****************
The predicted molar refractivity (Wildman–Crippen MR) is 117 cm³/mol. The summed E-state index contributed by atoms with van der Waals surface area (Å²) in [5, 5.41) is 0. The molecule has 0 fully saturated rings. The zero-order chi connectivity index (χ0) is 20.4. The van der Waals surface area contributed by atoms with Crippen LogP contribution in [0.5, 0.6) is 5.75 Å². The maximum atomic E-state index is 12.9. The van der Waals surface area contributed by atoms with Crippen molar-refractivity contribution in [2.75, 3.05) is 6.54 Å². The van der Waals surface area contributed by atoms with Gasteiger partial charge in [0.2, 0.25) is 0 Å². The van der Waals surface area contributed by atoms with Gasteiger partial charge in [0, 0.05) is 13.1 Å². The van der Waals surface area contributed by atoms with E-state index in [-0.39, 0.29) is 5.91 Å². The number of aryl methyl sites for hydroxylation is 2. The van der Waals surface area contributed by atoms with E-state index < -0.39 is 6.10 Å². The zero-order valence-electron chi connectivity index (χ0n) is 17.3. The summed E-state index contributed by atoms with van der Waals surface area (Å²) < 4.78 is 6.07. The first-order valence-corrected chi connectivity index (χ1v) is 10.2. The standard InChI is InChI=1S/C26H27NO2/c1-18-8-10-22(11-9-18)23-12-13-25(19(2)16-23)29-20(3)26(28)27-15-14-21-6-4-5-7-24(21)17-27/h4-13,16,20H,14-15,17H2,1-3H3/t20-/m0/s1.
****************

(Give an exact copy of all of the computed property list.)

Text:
The predicted molar refractivity (Wildman–Crippen MR) is 117 cm³/mol. The summed E-state index contributed by atoms with van der Waals surface area (Å²) in [5, 5.41) is 0. The molecule has 0 fully saturated rings. The zero-order chi connectivity index (χ0) is 20.4. The van der Waals surface area contributed by atoms with Crippen LogP contribution in [0.5, 0.6) is 5.75 Å². The maximum atomic E-state index is 12.9. The van der Waals surface area contributed by atoms with Crippen molar-refractivity contribution in [2.75, 3.05) is 6.54 Å². The van der Waals surface area contributed by atoms with Gasteiger partial charge in [0.2, 0.25) is 0 Å². The van der Waals surface area contributed by atoms with Gasteiger partial charge in [0, 0.05) is 13.1 Å². The van der Waals surface area contributed by atoms with E-state index in [-0.39, 0.29) is 5.91 Å². The number of aryl methyl sites for hydroxylation is 2. The van der Waals surface area contributed by atoms with E-state index < -0.39 is 6.10 Å². The zero-order valence-electron chi connectivity index (χ0n) is 17.3. The summed E-state index contributed by atoms with van der Waals surface area (Å²) < 4.78 is 6.07. The first-order valence-corrected chi connectivity index (χ1v) is 10.2. The standard InChI is InChI=1S/C26H27NO2/c1-18-8-10-22(11-9-18)23-12-13-25(19(2)16-23)29-20(3)26(28)27-15-14-21-6-4-5-7-24(21)17-27/h4-13,16,20H,14-15,17H2,1-3H3/t20-/m0/s1.